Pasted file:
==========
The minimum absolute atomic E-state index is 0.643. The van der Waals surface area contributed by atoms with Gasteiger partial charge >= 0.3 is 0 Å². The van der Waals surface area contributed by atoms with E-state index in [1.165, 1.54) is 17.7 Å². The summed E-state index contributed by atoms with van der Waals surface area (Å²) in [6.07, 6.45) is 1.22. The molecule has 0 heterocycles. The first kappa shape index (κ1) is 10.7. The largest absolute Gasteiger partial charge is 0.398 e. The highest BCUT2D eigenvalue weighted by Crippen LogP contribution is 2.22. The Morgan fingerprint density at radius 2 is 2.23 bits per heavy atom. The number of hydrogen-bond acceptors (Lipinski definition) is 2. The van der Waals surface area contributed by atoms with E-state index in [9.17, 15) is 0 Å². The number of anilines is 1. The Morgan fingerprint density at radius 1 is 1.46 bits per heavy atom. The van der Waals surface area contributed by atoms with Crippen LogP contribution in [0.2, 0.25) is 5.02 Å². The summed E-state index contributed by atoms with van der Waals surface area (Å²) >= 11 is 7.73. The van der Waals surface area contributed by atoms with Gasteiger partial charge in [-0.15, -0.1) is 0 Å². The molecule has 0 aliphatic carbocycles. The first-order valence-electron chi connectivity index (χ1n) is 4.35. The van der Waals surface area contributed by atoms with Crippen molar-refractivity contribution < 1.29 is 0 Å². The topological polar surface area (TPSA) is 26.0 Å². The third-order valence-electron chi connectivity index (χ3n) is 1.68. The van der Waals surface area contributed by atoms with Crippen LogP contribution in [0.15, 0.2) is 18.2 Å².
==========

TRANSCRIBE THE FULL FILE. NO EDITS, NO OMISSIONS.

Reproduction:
The minimum absolute atomic E-state index is 0.643. The van der Waals surface area contributed by atoms with Gasteiger partial charge >= 0.3 is 0 Å². The van der Waals surface area contributed by atoms with E-state index in [1.165, 1.54) is 17.7 Å². The summed E-state index contributed by atoms with van der Waals surface area (Å²) in [6.07, 6.45) is 1.22. The molecule has 0 heterocycles. The first kappa shape index (κ1) is 10.7. The largest absolute Gasteiger partial charge is 0.398 e. The highest BCUT2D eigenvalue weighted by Crippen LogP contribution is 2.22. The Morgan fingerprint density at radius 2 is 2.23 bits per heavy atom. The number of hydrogen-bond acceptors (Lipinski definition) is 2. The van der Waals surface area contributed by atoms with E-state index in [9.17, 15) is 0 Å². The number of anilines is 1. The Morgan fingerprint density at radius 1 is 1.46 bits per heavy atom. The van der Waals surface area contributed by atoms with Crippen LogP contribution in [0.2, 0.25) is 5.02 Å². The summed E-state index contributed by atoms with van der Waals surface area (Å²) >= 11 is 7.73. The van der Waals surface area contributed by atoms with Gasteiger partial charge in [-0.15, -0.1) is 0 Å². The molecule has 0 aliphatic carbocycles. The first-order valence-electron chi connectivity index (χ1n) is 4.35. The van der Waals surface area contributed by atoms with Crippen molar-refractivity contribution < 1.29 is 0 Å². The topological polar surface area (TPSA) is 26.0 Å². The third-order valence-electron chi connectivity index (χ3n) is 1.68. The van der Waals surface area contributed by atoms with Crippen LogP contribution in [0.15, 0.2) is 18.2 Å².